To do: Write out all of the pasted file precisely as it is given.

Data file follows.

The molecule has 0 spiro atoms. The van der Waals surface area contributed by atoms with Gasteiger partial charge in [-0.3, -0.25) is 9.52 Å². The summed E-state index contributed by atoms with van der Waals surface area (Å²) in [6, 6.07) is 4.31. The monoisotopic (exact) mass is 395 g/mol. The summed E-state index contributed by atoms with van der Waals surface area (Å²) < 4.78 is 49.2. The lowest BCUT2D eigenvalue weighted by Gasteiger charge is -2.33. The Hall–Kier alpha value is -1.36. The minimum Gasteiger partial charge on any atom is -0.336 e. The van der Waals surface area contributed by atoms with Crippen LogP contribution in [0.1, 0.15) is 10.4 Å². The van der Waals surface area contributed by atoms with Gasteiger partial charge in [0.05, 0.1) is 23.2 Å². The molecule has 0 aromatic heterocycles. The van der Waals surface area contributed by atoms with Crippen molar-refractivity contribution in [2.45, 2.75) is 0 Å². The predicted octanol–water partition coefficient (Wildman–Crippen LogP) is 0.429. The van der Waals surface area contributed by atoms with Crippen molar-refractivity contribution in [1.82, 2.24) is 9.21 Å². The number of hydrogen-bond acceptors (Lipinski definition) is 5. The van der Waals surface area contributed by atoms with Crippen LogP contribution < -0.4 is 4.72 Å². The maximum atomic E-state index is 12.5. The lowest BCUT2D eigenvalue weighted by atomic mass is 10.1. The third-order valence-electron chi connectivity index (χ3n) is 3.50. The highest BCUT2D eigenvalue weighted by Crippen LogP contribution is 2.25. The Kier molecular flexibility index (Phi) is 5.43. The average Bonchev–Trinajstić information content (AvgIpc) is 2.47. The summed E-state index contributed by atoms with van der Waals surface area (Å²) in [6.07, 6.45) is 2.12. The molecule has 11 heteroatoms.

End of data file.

The molecule has 0 spiro atoms. The van der Waals surface area contributed by atoms with Gasteiger partial charge in [-0.3, -0.25) is 9.52 Å². The summed E-state index contributed by atoms with van der Waals surface area (Å²) in [6, 6.07) is 4.31. The monoisotopic (exact) mass is 395 g/mol. The summed E-state index contributed by atoms with van der Waals surface area (Å²) < 4.78 is 49.2. The lowest BCUT2D eigenvalue weighted by Gasteiger charge is -2.33. The Hall–Kier alpha value is -1.36. The minimum Gasteiger partial charge on any atom is -0.336 e. The van der Waals surface area contributed by atoms with Crippen LogP contribution in [0.1, 0.15) is 10.4 Å². The van der Waals surface area contributed by atoms with Gasteiger partial charge in [0.05, 0.1) is 23.2 Å². The molecule has 0 aromatic heterocycles. The van der Waals surface area contributed by atoms with Crippen molar-refractivity contribution in [2.45, 2.75) is 0 Å². The predicted octanol–water partition coefficient (Wildman–Crippen LogP) is 0.429. The van der Waals surface area contributed by atoms with Crippen molar-refractivity contribution in [1.82, 2.24) is 9.21 Å². The number of hydrogen-bond acceptors (Lipinski definition) is 5. The van der Waals surface area contributed by atoms with Crippen LogP contribution < -0.4 is 4.72 Å². The maximum atomic E-state index is 12.5. The lowest BCUT2D eigenvalue weighted by atomic mass is 10.1. The third-order valence-electron chi connectivity index (χ3n) is 3.50. The highest BCUT2D eigenvalue weighted by Crippen LogP contribution is 2.25. The Kier molecular flexibility index (Phi) is 5.43. The average Bonchev–Trinajstić information content (AvgIpc) is 2.47. The summed E-state index contributed by atoms with van der Waals surface area (Å²) in [6.07, 6.45) is 2.12. The molecule has 11 heteroatoms.